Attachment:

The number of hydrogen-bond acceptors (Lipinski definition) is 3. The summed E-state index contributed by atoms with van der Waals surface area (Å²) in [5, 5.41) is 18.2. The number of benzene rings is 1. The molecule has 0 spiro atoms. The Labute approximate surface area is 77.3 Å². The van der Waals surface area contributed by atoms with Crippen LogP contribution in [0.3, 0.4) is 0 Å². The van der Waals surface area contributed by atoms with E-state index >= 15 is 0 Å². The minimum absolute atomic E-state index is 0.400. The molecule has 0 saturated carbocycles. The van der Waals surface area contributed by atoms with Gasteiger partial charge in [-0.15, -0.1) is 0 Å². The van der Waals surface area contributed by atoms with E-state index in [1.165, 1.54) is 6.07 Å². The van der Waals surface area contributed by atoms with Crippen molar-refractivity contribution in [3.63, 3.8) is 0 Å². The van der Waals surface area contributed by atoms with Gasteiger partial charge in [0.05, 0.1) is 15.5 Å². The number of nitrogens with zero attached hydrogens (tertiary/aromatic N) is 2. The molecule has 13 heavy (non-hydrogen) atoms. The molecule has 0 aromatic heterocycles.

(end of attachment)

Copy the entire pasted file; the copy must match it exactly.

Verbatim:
The number of hydrogen-bond acceptors (Lipinski definition) is 3. The summed E-state index contributed by atoms with van der Waals surface area (Å²) in [5, 5.41) is 18.2. The number of benzene rings is 1. The molecule has 0 spiro atoms. The Labute approximate surface area is 77.3 Å². The van der Waals surface area contributed by atoms with Crippen LogP contribution in [0.3, 0.4) is 0 Å². The van der Waals surface area contributed by atoms with E-state index >= 15 is 0 Å². The minimum absolute atomic E-state index is 0.400. The molecule has 0 saturated carbocycles. The van der Waals surface area contributed by atoms with Gasteiger partial charge in [-0.15, -0.1) is 0 Å². The van der Waals surface area contributed by atoms with E-state index in [1.165, 1.54) is 6.07 Å². The van der Waals surface area contributed by atoms with Crippen molar-refractivity contribution in [3.63, 3.8) is 0 Å². The van der Waals surface area contributed by atoms with Gasteiger partial charge in [0.05, 0.1) is 15.5 Å². The number of nitrogens with zero attached hydrogens (tertiary/aromatic N) is 2. The molecule has 13 heavy (non-hydrogen) atoms. The molecule has 0 aromatic heterocycles.